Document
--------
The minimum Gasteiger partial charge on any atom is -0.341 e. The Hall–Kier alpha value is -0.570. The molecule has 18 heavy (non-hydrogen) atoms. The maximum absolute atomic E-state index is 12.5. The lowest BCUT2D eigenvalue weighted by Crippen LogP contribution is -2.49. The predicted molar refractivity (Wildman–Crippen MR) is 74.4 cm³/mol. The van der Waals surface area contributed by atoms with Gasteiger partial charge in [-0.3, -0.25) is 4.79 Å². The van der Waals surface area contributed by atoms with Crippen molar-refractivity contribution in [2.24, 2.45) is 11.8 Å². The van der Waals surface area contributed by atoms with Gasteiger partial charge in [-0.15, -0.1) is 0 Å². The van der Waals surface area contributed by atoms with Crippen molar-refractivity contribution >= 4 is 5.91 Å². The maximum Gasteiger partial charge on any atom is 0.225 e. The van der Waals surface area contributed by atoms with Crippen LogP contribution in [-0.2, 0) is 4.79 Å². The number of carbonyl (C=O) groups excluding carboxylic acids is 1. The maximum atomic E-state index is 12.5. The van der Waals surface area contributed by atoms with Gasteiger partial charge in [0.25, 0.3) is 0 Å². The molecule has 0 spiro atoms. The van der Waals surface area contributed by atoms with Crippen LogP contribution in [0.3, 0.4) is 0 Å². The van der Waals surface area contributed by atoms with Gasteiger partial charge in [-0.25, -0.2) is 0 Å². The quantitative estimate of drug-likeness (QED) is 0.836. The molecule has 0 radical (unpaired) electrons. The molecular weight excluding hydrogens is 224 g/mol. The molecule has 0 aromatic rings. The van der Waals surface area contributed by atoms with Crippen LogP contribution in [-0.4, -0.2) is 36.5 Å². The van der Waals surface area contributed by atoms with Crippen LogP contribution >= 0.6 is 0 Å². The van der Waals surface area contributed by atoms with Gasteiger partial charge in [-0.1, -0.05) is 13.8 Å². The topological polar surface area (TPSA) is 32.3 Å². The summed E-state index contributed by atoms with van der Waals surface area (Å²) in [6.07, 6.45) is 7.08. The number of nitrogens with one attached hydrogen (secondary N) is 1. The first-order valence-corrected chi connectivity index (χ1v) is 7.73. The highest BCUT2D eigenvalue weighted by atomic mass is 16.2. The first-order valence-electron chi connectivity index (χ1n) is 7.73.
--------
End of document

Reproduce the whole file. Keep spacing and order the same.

The minimum Gasteiger partial charge on any atom is -0.341 e. The Hall–Kier alpha value is -0.570. The molecule has 18 heavy (non-hydrogen) atoms. The maximum absolute atomic E-state index is 12.5. The lowest BCUT2D eigenvalue weighted by Crippen LogP contribution is -2.49. The predicted molar refractivity (Wildman–Crippen MR) is 74.4 cm³/mol. The van der Waals surface area contributed by atoms with Gasteiger partial charge in [-0.3, -0.25) is 4.79 Å². The van der Waals surface area contributed by atoms with Crippen molar-refractivity contribution in [2.24, 2.45) is 11.8 Å². The van der Waals surface area contributed by atoms with Gasteiger partial charge in [-0.15, -0.1) is 0 Å². The van der Waals surface area contributed by atoms with Crippen molar-refractivity contribution >= 4 is 5.91 Å². The maximum Gasteiger partial charge on any atom is 0.225 e. The van der Waals surface area contributed by atoms with Crippen LogP contribution in [-0.2, 0) is 4.79 Å². The number of carbonyl (C=O) groups excluding carboxylic acids is 1. The maximum atomic E-state index is 12.5. The van der Waals surface area contributed by atoms with Gasteiger partial charge in [0.25, 0.3) is 0 Å². The molecule has 0 spiro atoms. The van der Waals surface area contributed by atoms with Crippen LogP contribution in [0.3, 0.4) is 0 Å². The van der Waals surface area contributed by atoms with Gasteiger partial charge in [-0.25, -0.2) is 0 Å². The quantitative estimate of drug-likeness (QED) is 0.836. The molecule has 0 radical (unpaired) electrons. The molecular weight excluding hydrogens is 224 g/mol. The molecule has 0 aromatic rings. The van der Waals surface area contributed by atoms with Crippen LogP contribution in [-0.4, -0.2) is 36.5 Å². The van der Waals surface area contributed by atoms with Crippen LogP contribution >= 0.6 is 0 Å². The van der Waals surface area contributed by atoms with Gasteiger partial charge in [-0.1, -0.05) is 13.8 Å². The topological polar surface area (TPSA) is 32.3 Å². The summed E-state index contributed by atoms with van der Waals surface area (Å²) in [6.07, 6.45) is 7.08. The number of nitrogens with one attached hydrogen (secondary N) is 1. The first-order valence-corrected chi connectivity index (χ1v) is 7.73. The highest BCUT2D eigenvalue weighted by atomic mass is 16.2. The first-order valence-electron chi connectivity index (χ1n) is 7.73.